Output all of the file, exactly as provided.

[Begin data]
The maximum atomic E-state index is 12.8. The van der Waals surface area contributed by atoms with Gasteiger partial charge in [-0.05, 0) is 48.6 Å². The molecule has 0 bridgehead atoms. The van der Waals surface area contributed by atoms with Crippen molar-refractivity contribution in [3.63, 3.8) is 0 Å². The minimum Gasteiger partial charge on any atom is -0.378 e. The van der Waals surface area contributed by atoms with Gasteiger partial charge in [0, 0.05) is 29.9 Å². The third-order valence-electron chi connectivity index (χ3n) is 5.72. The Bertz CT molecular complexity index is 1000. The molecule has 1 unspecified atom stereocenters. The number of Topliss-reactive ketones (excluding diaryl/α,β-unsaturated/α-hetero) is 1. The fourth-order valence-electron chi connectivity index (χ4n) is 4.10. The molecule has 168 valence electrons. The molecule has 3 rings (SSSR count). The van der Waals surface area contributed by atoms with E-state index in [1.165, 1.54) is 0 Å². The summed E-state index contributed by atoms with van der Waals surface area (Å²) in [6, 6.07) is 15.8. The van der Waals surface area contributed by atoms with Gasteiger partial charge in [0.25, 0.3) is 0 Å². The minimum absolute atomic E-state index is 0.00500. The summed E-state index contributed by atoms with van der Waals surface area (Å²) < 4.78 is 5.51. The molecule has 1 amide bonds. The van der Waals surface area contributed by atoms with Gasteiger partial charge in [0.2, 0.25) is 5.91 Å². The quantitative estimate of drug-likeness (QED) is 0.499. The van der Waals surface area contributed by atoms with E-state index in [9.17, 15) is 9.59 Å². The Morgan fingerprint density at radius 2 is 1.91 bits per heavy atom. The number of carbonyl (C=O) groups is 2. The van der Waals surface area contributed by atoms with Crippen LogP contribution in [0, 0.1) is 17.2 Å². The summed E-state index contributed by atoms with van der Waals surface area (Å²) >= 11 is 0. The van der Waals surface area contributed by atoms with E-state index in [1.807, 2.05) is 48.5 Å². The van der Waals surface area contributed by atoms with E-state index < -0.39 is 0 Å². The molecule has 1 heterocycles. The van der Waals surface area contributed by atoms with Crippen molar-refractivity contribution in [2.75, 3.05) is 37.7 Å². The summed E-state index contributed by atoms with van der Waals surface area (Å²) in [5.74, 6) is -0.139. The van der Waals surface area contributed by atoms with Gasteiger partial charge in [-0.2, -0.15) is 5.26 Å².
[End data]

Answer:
The maximum atomic E-state index is 12.8. The van der Waals surface area contributed by atoms with Gasteiger partial charge in [-0.05, 0) is 48.6 Å². The molecule has 0 bridgehead atoms. The van der Waals surface area contributed by atoms with Crippen molar-refractivity contribution in [3.63, 3.8) is 0 Å². The minimum Gasteiger partial charge on any atom is -0.378 e. The van der Waals surface area contributed by atoms with Gasteiger partial charge in [0, 0.05) is 29.9 Å². The third-order valence-electron chi connectivity index (χ3n) is 5.72. The Bertz CT molecular complexity index is 1000. The molecule has 1 unspecified atom stereocenters. The number of Topliss-reactive ketones (excluding diaryl/α,β-unsaturated/α-hetero) is 1. The fourth-order valence-electron chi connectivity index (χ4n) is 4.10. The molecule has 168 valence electrons. The molecule has 3 rings (SSSR count). The van der Waals surface area contributed by atoms with E-state index in [1.165, 1.54) is 0 Å². The summed E-state index contributed by atoms with van der Waals surface area (Å²) in [6, 6.07) is 15.8. The van der Waals surface area contributed by atoms with Gasteiger partial charge in [0.25, 0.3) is 0 Å². The minimum absolute atomic E-state index is 0.00500. The summed E-state index contributed by atoms with van der Waals surface area (Å²) < 4.78 is 5.51. The molecule has 1 amide bonds. The van der Waals surface area contributed by atoms with Gasteiger partial charge in [0.2, 0.25) is 5.91 Å². The quantitative estimate of drug-likeness (QED) is 0.499. The van der Waals surface area contributed by atoms with E-state index in [9.17, 15) is 9.59 Å². The Morgan fingerprint density at radius 2 is 1.91 bits per heavy atom. The number of carbonyl (C=O) groups is 2. The van der Waals surface area contributed by atoms with Crippen LogP contribution in [0, 0.1) is 17.2 Å². The summed E-state index contributed by atoms with van der Waals surface area (Å²) >= 11 is 0. The van der Waals surface area contributed by atoms with E-state index in [1.807, 2.05) is 48.5 Å². The van der Waals surface area contributed by atoms with E-state index < -0.39 is 0 Å². The molecule has 1 heterocycles. The van der Waals surface area contributed by atoms with Crippen molar-refractivity contribution in [2.75, 3.05) is 37.7 Å². The summed E-state index contributed by atoms with van der Waals surface area (Å²) in [5.74, 6) is -0.139. The van der Waals surface area contributed by atoms with Gasteiger partial charge in [-0.2, -0.15) is 5.26 Å².